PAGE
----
The subject, then was the 70s sitcom “Some Mothers Do ‘Ave ‘Em”. This was being offered by Philip Isaac, semi finalist in 2015. Last time he was in the heats, Philip offered us ‘Allo ‘Allo, so he was keeping very much with the sitcom theme. I have to say that Some Mothers made far more of an impression on me than the later show, as I took 8 points to set a new record of 27. More to the point, though, Philip himself whacked in a fine 13 and no passes. As we’ve observed several times before, in this era of the show, a specialist score in the teens in the heats is pretty good going. Indeed, a congratulations to all 4 contenders – it’s always nice to see all 4 contenders paying the show respect by preparing thoroughly. 

So to the General knowledge. The way things had worked out the contenders would be returning to the chair in the same order in which they had contested the specialist rounds. Putting it in perspective, last time out in the heats, Philip had managed 13 in GK, and there was no good reason to suspect that he wouldn’t manage that level of performance this time round. Allowing for that, then, while Michael added a perfectly decent 11 to his score, it looked unlikely that his 23 would be a winning score in this heat. Sarah Elder had scored 9 the last time she was in the first round, and that’s what she managed tonight, to take her to 21. I’m sure that this is scant consolation, but I found her GK round harder than any of the other three. Of course, this is all in the eye of the beholder, and I dare say that there will have been viewers who found her round easier. Once again, though, she looked as if she had enjoyed her Mastermind experience, and once again she had acquitted herself perfectly respectably.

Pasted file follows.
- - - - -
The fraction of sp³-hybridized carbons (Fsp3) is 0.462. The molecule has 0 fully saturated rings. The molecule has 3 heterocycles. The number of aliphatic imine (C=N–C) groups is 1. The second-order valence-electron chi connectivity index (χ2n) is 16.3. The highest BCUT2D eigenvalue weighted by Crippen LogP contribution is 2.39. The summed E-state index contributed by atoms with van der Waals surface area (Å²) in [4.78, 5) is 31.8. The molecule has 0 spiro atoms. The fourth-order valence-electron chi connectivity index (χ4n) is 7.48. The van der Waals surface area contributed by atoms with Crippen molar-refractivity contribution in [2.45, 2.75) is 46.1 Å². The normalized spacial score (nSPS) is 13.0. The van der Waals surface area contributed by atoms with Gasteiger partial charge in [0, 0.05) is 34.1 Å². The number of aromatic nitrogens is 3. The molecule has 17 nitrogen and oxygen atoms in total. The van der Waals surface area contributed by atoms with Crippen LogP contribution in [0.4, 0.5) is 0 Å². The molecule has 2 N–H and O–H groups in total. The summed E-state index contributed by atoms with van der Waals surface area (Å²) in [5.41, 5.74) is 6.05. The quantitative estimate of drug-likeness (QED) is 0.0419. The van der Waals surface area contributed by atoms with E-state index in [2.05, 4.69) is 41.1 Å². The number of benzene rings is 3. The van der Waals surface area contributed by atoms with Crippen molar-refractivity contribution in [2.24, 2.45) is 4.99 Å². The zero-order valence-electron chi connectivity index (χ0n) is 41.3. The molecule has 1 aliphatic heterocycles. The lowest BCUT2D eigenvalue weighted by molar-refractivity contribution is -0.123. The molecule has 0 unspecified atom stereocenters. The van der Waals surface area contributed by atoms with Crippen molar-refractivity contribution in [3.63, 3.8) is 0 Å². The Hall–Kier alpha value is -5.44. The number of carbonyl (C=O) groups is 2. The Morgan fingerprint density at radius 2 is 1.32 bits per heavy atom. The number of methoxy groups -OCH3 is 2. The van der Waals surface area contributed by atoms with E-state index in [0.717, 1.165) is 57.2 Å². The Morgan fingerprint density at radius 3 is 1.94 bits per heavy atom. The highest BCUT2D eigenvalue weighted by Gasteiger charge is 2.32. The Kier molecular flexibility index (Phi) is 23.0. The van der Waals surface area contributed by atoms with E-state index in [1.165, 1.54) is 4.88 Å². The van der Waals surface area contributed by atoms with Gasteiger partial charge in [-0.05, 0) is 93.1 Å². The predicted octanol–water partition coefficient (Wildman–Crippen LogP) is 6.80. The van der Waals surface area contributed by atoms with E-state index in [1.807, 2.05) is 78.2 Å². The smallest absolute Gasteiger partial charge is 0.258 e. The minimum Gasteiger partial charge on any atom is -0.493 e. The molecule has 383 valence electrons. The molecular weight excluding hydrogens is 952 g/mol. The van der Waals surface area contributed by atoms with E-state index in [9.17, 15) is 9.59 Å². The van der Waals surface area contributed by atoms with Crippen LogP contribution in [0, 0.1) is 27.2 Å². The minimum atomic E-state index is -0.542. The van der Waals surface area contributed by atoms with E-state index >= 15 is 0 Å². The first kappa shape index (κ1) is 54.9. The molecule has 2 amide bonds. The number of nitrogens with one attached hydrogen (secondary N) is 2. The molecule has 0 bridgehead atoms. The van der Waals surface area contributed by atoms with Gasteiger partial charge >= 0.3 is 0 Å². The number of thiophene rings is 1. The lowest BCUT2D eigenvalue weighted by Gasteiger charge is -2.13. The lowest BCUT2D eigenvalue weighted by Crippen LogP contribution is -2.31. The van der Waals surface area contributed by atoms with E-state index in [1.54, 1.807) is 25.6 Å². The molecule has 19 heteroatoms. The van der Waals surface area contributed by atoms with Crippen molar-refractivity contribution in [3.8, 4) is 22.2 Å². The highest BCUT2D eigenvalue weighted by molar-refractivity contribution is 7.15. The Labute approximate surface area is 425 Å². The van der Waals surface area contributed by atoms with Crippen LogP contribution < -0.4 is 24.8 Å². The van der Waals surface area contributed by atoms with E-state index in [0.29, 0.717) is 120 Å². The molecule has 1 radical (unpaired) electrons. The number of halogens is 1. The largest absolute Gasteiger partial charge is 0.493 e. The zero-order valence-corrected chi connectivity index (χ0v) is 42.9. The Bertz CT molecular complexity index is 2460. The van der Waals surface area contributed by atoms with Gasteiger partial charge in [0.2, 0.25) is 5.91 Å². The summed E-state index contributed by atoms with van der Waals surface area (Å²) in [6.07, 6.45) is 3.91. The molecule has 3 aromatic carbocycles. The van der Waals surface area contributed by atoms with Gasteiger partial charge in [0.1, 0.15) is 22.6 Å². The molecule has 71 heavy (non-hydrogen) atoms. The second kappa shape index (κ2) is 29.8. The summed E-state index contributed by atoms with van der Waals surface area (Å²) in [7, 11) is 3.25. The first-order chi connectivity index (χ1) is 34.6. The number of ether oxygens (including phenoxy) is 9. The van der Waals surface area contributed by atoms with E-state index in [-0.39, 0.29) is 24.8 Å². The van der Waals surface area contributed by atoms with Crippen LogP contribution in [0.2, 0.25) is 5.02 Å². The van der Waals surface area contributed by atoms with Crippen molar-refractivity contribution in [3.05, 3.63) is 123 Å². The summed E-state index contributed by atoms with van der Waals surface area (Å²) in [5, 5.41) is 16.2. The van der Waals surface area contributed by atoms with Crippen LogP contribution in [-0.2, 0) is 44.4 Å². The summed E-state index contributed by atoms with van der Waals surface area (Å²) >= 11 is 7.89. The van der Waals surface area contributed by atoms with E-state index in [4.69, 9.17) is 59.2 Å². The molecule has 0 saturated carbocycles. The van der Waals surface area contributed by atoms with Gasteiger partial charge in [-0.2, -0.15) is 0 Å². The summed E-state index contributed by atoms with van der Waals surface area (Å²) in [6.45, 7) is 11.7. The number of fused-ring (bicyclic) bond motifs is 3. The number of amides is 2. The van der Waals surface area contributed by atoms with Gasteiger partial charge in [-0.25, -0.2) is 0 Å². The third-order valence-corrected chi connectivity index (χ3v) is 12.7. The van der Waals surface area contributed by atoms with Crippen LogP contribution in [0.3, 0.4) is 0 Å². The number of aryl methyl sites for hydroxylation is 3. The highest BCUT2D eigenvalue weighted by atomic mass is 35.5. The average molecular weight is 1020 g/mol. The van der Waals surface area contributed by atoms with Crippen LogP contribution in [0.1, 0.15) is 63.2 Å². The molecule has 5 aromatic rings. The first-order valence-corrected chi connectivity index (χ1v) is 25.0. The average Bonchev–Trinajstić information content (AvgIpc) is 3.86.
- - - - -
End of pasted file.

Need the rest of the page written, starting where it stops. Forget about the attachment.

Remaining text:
As did Ian Slater, in fact, he did somewhat better than respectably. He needed to score 12 to go into the lead without needing a pass countback, and that’s exactly what he managed. John rather rubbed it in that he missed a wee bit of a sitter with his last question, which wasn’t strictly necessary, but nonetheless he at least had put in a score which would leave Philip needing to cross the corridor of doubt in order to win. Yet Philip certainly didn’t look in any doubt. . . until he had reached 23, that is. Then a couple of questions came and went before he could put himself equal to Ian. Almost immediately after this, though he made the pass situation academic with another correct answer, and by the end of the round he’d put daylight between himself and the chasing pack with a score of 13 to give him 26.  Well played, sir, and best of luck in the semi final.